In Boyd’s debut novel, the routines and reflections of a bored high school English teacher sketch an unflattering portrait of American ennui.
Ian Sloan is a nearly numb, 44-year-old public school teacher at the aptly named Anesthesia High School outside Los Angeles. It’s the mid-1980s, and the demographics in his English and journalism classes are shifting.But when Sloan attempts to motivate his students, or engage unsympathetic parents and bumbling colleagues, nothing really changes. Increasing pressure from the administration forces him to instruct one of his only truly promising students, the feisty editor of the student paper, to temper his quill; meanwhile, he continually fights off entitled parents accustomed to grade-grubbing on their slacker kids’ behalf. Adding to Sloan’s woes are his ailing, impoverished father; a distant ex-wife; a troubled teenage son; and a pushy, single-mother grocery clerk intent on roping him into awkward intimacy. These troubles combine to form a quiet, simmering modern drama. Boyd unravels the banal and the tragic in equal measure, and his prose is considered and specific: “He spoke in the monotone of a mechanic giving an estimate, leaving the owner to decide whether the vehicle warranted the expense, and the garage was busy.” The novel engages the same themes of suburban emptiness as Raymond Carver’s or even Philip Roth’s work, but Boyd’s style is his own, with a wider vocabulary but a little less subtlety. Underlying this careful character sketch, however, is an unclear politic; it undoes the fantasy of the noble, inspirational teacher while also commenting on class, race and family, but the opinions aren’t always fully intelligible. Sloan’srecurring fascination with Asian immigration, for instance, never fully develops. Overall, however, Boyd provides sober insights into the day-to-day frustrations of education, family and middle age.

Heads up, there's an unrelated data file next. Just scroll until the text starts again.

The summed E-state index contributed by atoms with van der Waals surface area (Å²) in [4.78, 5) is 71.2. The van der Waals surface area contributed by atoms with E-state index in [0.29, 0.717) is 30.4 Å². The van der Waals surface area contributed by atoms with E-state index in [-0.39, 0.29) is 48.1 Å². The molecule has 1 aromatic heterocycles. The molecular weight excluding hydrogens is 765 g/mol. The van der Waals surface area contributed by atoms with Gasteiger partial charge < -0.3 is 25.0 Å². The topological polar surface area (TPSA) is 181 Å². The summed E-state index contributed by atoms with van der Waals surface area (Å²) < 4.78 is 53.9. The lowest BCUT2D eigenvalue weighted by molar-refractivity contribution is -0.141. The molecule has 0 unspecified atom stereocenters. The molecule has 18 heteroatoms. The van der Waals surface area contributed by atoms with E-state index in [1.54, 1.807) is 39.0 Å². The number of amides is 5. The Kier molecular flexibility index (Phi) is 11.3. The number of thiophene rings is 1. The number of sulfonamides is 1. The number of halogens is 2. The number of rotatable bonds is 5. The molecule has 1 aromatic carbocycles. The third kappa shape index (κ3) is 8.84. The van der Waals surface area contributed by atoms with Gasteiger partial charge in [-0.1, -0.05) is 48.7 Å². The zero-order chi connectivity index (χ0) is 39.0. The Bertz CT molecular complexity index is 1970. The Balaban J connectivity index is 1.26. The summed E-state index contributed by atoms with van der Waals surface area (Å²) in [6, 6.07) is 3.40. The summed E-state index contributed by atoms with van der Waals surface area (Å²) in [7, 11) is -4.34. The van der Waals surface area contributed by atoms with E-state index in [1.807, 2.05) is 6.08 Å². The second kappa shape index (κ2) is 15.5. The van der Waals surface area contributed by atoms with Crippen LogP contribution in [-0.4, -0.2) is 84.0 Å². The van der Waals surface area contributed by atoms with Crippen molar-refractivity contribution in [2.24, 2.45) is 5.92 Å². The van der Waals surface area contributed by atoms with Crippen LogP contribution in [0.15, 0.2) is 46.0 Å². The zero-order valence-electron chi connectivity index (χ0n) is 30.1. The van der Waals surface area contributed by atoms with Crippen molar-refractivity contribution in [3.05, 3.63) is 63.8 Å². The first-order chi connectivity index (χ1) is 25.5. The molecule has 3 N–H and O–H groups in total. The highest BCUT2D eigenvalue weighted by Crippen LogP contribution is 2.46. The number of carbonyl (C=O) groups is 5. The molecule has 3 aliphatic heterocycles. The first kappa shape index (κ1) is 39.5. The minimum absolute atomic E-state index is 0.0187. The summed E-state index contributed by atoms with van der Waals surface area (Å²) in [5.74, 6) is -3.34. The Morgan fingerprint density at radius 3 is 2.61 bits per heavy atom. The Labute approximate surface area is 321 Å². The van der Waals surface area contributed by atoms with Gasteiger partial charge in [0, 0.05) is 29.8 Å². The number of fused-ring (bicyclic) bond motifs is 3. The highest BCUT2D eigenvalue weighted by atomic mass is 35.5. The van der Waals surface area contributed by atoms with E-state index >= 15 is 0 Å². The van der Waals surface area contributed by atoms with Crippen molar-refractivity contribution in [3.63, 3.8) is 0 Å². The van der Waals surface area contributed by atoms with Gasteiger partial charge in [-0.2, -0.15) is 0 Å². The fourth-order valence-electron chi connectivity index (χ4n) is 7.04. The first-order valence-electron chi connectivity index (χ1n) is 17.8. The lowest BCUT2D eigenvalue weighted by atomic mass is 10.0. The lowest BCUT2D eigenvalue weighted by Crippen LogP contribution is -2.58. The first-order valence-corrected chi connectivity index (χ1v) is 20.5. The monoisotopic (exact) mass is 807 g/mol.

A dramatic, intentionally dreary meditation on modern melancholy.